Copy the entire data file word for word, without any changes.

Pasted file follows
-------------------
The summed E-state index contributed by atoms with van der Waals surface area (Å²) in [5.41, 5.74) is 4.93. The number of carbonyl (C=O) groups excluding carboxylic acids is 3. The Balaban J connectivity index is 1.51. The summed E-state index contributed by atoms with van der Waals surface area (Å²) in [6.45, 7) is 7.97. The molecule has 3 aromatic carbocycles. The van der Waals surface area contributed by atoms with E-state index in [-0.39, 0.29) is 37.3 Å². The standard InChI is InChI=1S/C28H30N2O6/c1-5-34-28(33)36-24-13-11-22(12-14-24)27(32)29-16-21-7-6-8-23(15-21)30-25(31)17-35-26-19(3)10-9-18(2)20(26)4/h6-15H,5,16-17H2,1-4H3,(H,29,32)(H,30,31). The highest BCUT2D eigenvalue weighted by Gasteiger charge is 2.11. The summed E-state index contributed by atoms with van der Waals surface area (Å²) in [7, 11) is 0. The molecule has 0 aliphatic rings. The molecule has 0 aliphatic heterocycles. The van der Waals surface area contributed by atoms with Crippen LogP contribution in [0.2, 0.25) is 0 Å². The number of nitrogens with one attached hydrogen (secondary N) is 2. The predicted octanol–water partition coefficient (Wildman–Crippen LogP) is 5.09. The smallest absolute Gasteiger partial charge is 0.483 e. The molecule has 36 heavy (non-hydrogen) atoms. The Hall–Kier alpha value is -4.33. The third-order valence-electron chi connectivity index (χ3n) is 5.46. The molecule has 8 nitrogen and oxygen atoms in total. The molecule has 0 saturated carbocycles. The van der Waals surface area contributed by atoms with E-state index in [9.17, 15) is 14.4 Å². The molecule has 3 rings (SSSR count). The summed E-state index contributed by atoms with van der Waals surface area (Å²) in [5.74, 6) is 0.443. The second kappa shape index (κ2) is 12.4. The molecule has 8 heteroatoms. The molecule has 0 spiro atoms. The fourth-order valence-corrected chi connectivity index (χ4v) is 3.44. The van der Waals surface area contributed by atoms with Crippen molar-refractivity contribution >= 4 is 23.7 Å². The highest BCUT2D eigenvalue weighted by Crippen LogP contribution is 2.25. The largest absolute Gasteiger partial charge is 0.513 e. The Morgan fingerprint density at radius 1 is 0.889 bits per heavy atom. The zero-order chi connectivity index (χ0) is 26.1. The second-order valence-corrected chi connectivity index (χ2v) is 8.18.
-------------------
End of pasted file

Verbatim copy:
The summed E-state index contributed by atoms with van der Waals surface area (Å²) in [5.41, 5.74) is 4.93. The number of carbonyl (C=O) groups excluding carboxylic acids is 3. The Balaban J connectivity index is 1.51. The summed E-state index contributed by atoms with van der Waals surface area (Å²) in [6.45, 7) is 7.97. The molecule has 3 aromatic carbocycles. The van der Waals surface area contributed by atoms with E-state index in [-0.39, 0.29) is 37.3 Å². The standard InChI is InChI=1S/C28H30N2O6/c1-5-34-28(33)36-24-13-11-22(12-14-24)27(32)29-16-21-7-6-8-23(15-21)30-25(31)17-35-26-19(3)10-9-18(2)20(26)4/h6-15H,5,16-17H2,1-4H3,(H,29,32)(H,30,31). The highest BCUT2D eigenvalue weighted by Gasteiger charge is 2.11. The summed E-state index contributed by atoms with van der Waals surface area (Å²) in [7, 11) is 0. The molecule has 0 aliphatic rings. The molecule has 0 aliphatic heterocycles. The van der Waals surface area contributed by atoms with Crippen LogP contribution in [0.2, 0.25) is 0 Å². The number of nitrogens with one attached hydrogen (secondary N) is 2. The predicted octanol–water partition coefficient (Wildman–Crippen LogP) is 5.09. The smallest absolute Gasteiger partial charge is 0.483 e. The molecule has 36 heavy (non-hydrogen) atoms. The Hall–Kier alpha value is -4.33. The third-order valence-electron chi connectivity index (χ3n) is 5.46. The molecule has 8 nitrogen and oxygen atoms in total. The molecule has 0 saturated carbocycles. The van der Waals surface area contributed by atoms with E-state index in [9.17, 15) is 14.4 Å². The molecule has 3 rings (SSSR count). The summed E-state index contributed by atoms with van der Waals surface area (Å²) in [5.74, 6) is 0.443. The second kappa shape index (κ2) is 12.4. The molecule has 8 heteroatoms. The molecule has 0 spiro atoms. The fourth-order valence-corrected chi connectivity index (χ4v) is 3.44. The van der Waals surface area contributed by atoms with Crippen molar-refractivity contribution >= 4 is 23.7 Å². The highest BCUT2D eigenvalue weighted by Crippen LogP contribution is 2.25. The largest absolute Gasteiger partial charge is 0.513 e. The Morgan fingerprint density at radius 1 is 0.889 bits per heavy atom. The zero-order chi connectivity index (χ0) is 26.1. The second-order valence-corrected chi connectivity index (χ2v) is 8.18.